Harvington Hall, Worcestershire.
Nestling deep in the Worcestershire countryside, is one of England’s hidden gems – Harvington Hall.
This is not the sort of historic house where you go in and immediately wish you owned the place. You don’t wonder around the rooms thinking about where you’d put the t.v. or which bedroom you’d keep for yourself.
No, because when you visit Harvington Hall, the veil between the twenty-first century and the sixteenth century feels very thin – so thin that it takes practically no imagination, to think yourself back into late Elizabethan times.
And if you were indeed to find yourself at Harvington in the 1590s, you’d have been living a more than usually dangerous life, because this was a recusant home – a house where Catholics practiced their faith, at a time when it was illegal to do so.
Catholic priests toured the recusant houses, but to harbour a priest was a serious crime, one punishable by heavy fines and loss of property. For a priest discovered in a home, it meant death.
Catholics like Humphrey Packington, who built Harvington Hall in the 1580s, had secret hiding places incorporated into the fabric of their houses – hiding places where it was hoped, the priest and his utensils, could be safely hidden away if the Elizabethan law enforcers came searching for them.
Harvington Hall has at least seven of these hides (perhaps it’s still keeping others secret). And they certainly worked, because no priest was ever discovered at Harvington, although just a few miles away, at Hindlip, several priests and conspirators associated with the Gunpowder Plot, were found and later executed.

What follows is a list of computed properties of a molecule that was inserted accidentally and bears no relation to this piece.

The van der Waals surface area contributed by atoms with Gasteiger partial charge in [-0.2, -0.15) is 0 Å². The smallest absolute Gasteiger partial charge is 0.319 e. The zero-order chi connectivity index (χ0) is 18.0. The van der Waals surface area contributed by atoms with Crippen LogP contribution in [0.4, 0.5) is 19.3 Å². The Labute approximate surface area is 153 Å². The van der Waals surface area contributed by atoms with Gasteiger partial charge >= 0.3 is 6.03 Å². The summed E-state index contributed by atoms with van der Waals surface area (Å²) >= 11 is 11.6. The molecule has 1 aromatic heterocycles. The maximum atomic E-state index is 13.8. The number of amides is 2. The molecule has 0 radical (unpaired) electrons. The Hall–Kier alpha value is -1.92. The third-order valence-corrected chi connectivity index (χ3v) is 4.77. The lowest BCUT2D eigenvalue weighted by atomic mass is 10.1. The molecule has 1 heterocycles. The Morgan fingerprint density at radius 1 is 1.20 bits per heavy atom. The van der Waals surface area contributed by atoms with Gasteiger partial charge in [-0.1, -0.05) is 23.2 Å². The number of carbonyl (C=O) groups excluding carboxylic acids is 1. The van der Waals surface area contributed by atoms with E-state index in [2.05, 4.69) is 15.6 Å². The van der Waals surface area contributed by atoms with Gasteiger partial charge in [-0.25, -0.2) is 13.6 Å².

Something of the constant fear this must have caused seems to live on in the house – not that it feels especially sad or scared, more that it feels watchful, as if it is on guard, carefully keeping it’s secrets safe.
It’s easy to fall through time with your senses at Harvington. It smells of wood smoke, yeasty ale and age, it creaks as you walk across wonky wooden floors, you find yourself expecting to see a pig roasting over a roaring fire in the hearth.
But overwhelmingly, and more than at any other house I’ve visited, there’s a compulsion not to pass any window without looking out, your eyes searching anxiously across the ploughed Worcestershire fields, for what? For hostile horsemen, riding hard towards the Hall?
My mind conjures images of frantic running, cries up the staircases, the rapid movement of furniture, a grab for whatever food is close at hand, and then a quick pretence of calm quiet.
Return your gaze to the room, and it’s as if you’ve stepped back four hundred years, and you have to tap the mobile in your pocket, to remind yourself it’s the twenty-first century.
Harvington Hall – a house of history and mystery – it doesn’t get much better than that.